“Undocumented students don’t get all the money that students with status get,” Moreno said.  “To make sure we uphold undocumented students and are advocating for them.”

The full recording of this debate is available here. 

A.S. Vice President of Financial Affairs candidates Austin Barber and Abigail Tamayo debated issues of financial transparency, expanding funding to organizations and halting the implementation of new campus fees.

Barber, representing the “SDSU Now” slate, said his time on the A.S Financial Affairs Committee, and his work on the Interfraternity Council is the experience needed for the role. 

Tamayo, representing the “A New Hope” slate, highlighted her three years of experience in A.S. and her time working as the director of fundraising for the non-profit organization Tijuana Home Build. Tamayo said her experience outside of Greek life, and as a student of color, qualifies her to serve all of SDSU’s campuses.

“I am actually not in Greek life, and I am that voice that is outside of that community,” Tamayo said.

All candidates running for executive positions on the “SDSU Now” slate are members of a Greek organization on campus. 

Barber said he wants to use his platform to promote the positive aspects of Greek life, like leadership and community, and leveraging them to support all communities on campus. 

“There is no definition that defines SDSU,” Barber said.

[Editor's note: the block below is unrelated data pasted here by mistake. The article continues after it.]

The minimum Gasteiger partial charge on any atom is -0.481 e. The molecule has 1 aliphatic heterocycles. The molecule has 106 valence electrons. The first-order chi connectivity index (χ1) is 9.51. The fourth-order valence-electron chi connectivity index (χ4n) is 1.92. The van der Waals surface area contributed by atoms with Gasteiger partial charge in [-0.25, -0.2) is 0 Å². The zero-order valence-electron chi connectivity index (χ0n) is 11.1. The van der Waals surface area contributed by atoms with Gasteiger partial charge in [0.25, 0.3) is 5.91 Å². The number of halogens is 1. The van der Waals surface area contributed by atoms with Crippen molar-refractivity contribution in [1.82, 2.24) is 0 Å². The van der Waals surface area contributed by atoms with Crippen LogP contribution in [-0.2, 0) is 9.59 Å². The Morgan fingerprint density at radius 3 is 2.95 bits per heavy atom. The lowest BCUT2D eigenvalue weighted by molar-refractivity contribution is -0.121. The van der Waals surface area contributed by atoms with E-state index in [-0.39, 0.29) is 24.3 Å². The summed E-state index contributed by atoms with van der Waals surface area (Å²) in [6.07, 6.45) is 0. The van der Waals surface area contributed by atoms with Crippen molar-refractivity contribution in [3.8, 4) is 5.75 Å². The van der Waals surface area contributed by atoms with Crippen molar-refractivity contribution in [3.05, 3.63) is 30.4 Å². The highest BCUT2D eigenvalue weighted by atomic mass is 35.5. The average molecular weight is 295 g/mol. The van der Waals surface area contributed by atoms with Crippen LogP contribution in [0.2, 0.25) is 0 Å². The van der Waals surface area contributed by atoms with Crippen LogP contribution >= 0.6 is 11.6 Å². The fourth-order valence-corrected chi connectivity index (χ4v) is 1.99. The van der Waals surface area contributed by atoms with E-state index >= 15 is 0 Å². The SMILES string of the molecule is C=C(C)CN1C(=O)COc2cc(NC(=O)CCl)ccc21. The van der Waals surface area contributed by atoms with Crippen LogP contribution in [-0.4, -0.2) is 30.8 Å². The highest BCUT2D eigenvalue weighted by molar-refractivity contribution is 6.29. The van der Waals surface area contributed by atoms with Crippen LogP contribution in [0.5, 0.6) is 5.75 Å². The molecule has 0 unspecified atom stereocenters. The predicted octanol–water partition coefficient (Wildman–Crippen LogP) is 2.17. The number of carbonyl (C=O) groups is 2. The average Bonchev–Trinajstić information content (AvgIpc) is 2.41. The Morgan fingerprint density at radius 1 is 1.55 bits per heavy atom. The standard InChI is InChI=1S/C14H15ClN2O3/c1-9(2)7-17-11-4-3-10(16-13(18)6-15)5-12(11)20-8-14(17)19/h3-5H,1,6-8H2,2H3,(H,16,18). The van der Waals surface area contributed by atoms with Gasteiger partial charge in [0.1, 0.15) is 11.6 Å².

The two candidates plan to expand funding for the Economic Crisis Response Team (ECRT) if elected; a financial lifeline for students that has seen a rise in need due to the COVID-19 pandemic. Barber and Tamayo both said they would prioritize appropriating unused A.S. funding. 

Barber said utilizing unallocated funding in the A.S. budget in a way that provides targeted financial assistance to the underrepresented parts of the SDSU community is a focus for his campaign. 

“When it comes down to the role of VP of Financial Affairs, and making sure that all communities are heard, it really is bringing out those unallocated funds and making sure every student has an opportunity to finance their organizations on campus,” Barber said.

With the rise in food insecurity due to COVID-19, Tamayo said her focus is to see the A.S. food pantry become a permanent and full-time, rebranded food market; creating student employment opportunities. 

“As food insecurities start to increase, students are starting to rely on this source. It can be very inconvenient for them to have to wait every other day,” Tamayo said.

Barber said his first goal would be to establish transparency in the A.S. budget. He said using marketing as a tool to educate students on spending and available resources will foster a more equitable distribution to funding for underrepresented groups. 

“Making sure students know how much money is left and how they can get these finances are essential to the student body utilizing this funding,” Barber said.

Tamayo wants to create a program that allows students to put unused dining dollars towards the ECRT. Tamayo plans to include student voices in the implementation of category four student fees.

These fees, proposed and approved by the President’s office do not require student approval via a referendum. 

 “These student body voices should be heard by President De La Torre,” Tamayo said.

A full recording of this debate is available here

Voting in the 2021 A.S. Election begins March 22 and goes through March 25. All SDSU students can cast their ballots on the SDSU Webportal